We prime other people when we wear our best suit to a job interview or put the coffee pot on when selling a house. The smell of freshly brewed coffee primes people to see this house as their home. You may notice hotels do this with, specially prepared luxurious scents to match their brand.
The reason I share the concept of priming is that we are all victims of priming on a mass scale. This is one of the dangers of mass media, where a nation can be primed (less possible now with the fragmentation of traditional media, but still feasible with the growth of social media).
An example where nations have been primed was discussed on a previous innovation show with Sebastian Morrincolo when we discussed the expression “War on Drugs”, which was introduced by the Nixon administration in the 1970s. This expression implies that there is something intrinsically wrong with all drugs and drug use in general. When you think about the word drugs itself, it can easily evoke negative thoughts and emotions.
We discuss psychoactive substances and their role in society on this week’s innovation show with psychoactive substance pioneer and changemaker Dr Rick Strassman. From 1990 to 1995 Dr Strassman conducted DEA-approved clinical research at the University of New Mexico in which he injected sixty volunteers with DMT, one of the most powerful psychedelics known. His detailed account of those sessions is a riveting inquiry into the nature of the human mind and the therapeutic potential of psychedelics. However, pioneers like Rick are always fighting the significance of societal attitudes towards psychedelics. Even if psychedelics could be the key to unlocking human potential and help people with mental anomalies and debilitating disorders they remain tainted by years of social priming and cultural prejudice.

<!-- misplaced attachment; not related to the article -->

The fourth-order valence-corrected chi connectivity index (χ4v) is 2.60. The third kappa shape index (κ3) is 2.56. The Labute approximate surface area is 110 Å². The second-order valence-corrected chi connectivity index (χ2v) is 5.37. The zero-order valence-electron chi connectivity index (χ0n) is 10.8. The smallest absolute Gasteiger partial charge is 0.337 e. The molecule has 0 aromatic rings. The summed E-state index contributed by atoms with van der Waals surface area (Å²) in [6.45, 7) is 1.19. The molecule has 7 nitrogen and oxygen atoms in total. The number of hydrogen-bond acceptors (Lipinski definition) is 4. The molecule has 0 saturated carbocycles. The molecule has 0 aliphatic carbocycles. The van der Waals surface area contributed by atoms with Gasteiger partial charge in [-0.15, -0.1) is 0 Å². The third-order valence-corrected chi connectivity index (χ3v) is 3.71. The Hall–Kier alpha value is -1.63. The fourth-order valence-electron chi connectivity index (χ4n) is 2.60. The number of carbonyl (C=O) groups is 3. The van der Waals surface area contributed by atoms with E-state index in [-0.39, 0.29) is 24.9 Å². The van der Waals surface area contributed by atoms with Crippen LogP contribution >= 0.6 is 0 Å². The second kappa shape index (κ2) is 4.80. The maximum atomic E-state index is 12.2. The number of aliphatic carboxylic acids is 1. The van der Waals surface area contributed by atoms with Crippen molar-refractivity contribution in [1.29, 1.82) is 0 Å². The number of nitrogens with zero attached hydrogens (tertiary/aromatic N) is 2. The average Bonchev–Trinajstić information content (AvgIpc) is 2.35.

I have mentioned how we have been primed to think negatively about psychedelics. Rick Strassman shares an example of how the language used by researchers can prime research subjects towards a certain mode of thinking. In 1962 Schachter and Singer released a paper entitled “Cognitive, Social, and Physiological Determinants of Emotional State”. What scientists call a drug heavily influences the expectations of subjects receiving drugs. Even what researchers tell subjects they will experience influences their experience. In Singer and Schachter’s study, researchers injected volunteers with the fight or flight hormone adrenaline under the set of expectations that they were receiving a sedative. The volunteers who were told they were receiving a sedative reported that they felt calm and relaxed, while those who were told they received adrenaline reported an energetic, anxious state. The term psychedelic has a similar impact on individuals.
The words and terminology we use unconsciously primes our personal narratives all the time.
I feel the debate on psychedelics must be revisited, researchers should not be ostracized for their desire to push the boundaries of human ability and that is a major reason I wrote this piece and published the innovation show with Rick.
There is a second reason I share this Thursday Thought and that is to highlight the importance of our language choice in business, in transformation and in every aspect of our lives.
To finish this Thursday Thought, I gathered some thoughts on the words we use from past innovation show guests: